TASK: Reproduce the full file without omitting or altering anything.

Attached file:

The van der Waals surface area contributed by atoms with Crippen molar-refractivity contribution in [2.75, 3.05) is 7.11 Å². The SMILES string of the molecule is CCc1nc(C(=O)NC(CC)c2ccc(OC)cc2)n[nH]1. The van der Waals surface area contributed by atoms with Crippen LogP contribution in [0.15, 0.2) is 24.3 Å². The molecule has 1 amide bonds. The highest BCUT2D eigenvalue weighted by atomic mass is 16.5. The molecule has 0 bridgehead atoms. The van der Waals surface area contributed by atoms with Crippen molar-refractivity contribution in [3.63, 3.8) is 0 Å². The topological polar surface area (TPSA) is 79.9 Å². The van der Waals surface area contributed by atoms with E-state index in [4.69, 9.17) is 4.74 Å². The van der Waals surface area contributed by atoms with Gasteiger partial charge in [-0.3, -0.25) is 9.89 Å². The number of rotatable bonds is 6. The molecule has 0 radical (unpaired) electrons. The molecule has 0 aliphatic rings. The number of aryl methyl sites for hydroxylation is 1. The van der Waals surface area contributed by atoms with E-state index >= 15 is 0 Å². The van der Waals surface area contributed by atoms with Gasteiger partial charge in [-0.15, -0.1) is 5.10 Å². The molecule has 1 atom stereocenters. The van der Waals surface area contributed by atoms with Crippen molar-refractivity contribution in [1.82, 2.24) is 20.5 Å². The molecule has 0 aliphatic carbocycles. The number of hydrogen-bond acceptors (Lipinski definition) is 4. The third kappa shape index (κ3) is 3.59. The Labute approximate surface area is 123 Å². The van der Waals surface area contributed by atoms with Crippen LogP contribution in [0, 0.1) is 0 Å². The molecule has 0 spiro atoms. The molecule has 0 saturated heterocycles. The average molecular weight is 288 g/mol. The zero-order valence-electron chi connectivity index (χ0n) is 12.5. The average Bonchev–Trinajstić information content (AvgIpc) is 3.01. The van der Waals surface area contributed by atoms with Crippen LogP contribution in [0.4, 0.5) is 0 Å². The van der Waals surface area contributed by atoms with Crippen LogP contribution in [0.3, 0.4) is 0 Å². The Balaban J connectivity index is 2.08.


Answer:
The van der Waals surface area contributed by atoms with Crippen molar-refractivity contribution in [2.75, 3.05) is 7.11 Å². The SMILES string of the molecule is CCc1nc(C(=O)NC(CC)c2ccc(OC)cc2)n[nH]1. The van der Waals surface area contributed by atoms with Crippen LogP contribution in [0.15, 0.2) is 24.3 Å². The molecule has 1 amide bonds. The highest BCUT2D eigenvalue weighted by atomic mass is 16.5. The molecule has 0 bridgehead atoms. The van der Waals surface area contributed by atoms with Crippen molar-refractivity contribution in [3.63, 3.8) is 0 Å². The topological polar surface area (TPSA) is 79.9 Å². The van der Waals surface area contributed by atoms with E-state index in [4.69, 9.17) is 4.74 Å². The van der Waals surface area contributed by atoms with Gasteiger partial charge in [-0.3, -0.25) is 9.89 Å². The number of rotatable bonds is 6. The molecule has 0 radical (unpaired) electrons. The molecule has 0 aliphatic rings. The number of aryl methyl sites for hydroxylation is 1. The van der Waals surface area contributed by atoms with E-state index >= 15 is 0 Å². The van der Waals surface area contributed by atoms with Gasteiger partial charge in [-0.15, -0.1) is 5.10 Å². The molecule has 1 atom stereocenters. The van der Waals surface area contributed by atoms with Crippen molar-refractivity contribution in [1.82, 2.24) is 20.5 Å². The molecule has 0 aliphatic carbocycles. The number of hydrogen-bond acceptors (Lipinski definition) is 4. The third kappa shape index (κ3) is 3.59. The Labute approximate surface area is 123 Å². The van der Waals surface area contributed by atoms with Crippen LogP contribution in [0, 0.1) is 0 Å². The molecule has 0 spiro atoms. The molecule has 0 saturated heterocycles. The average molecular weight is 288 g/mol. The zero-order valence-electron chi connectivity index (χ0n) is 12.5. The average Bonchev–Trinajstić information content (AvgIpc) is 3.01. The van der Waals surface area contributed by atoms with Crippen LogP contribution in [0.4, 0.5) is 0 Å². The van der Waals surface area contributed by atoms with Crippen LogP contribution in [0.3, 0.4) is 0 Å². The Balaban J connectivity index is 2.08.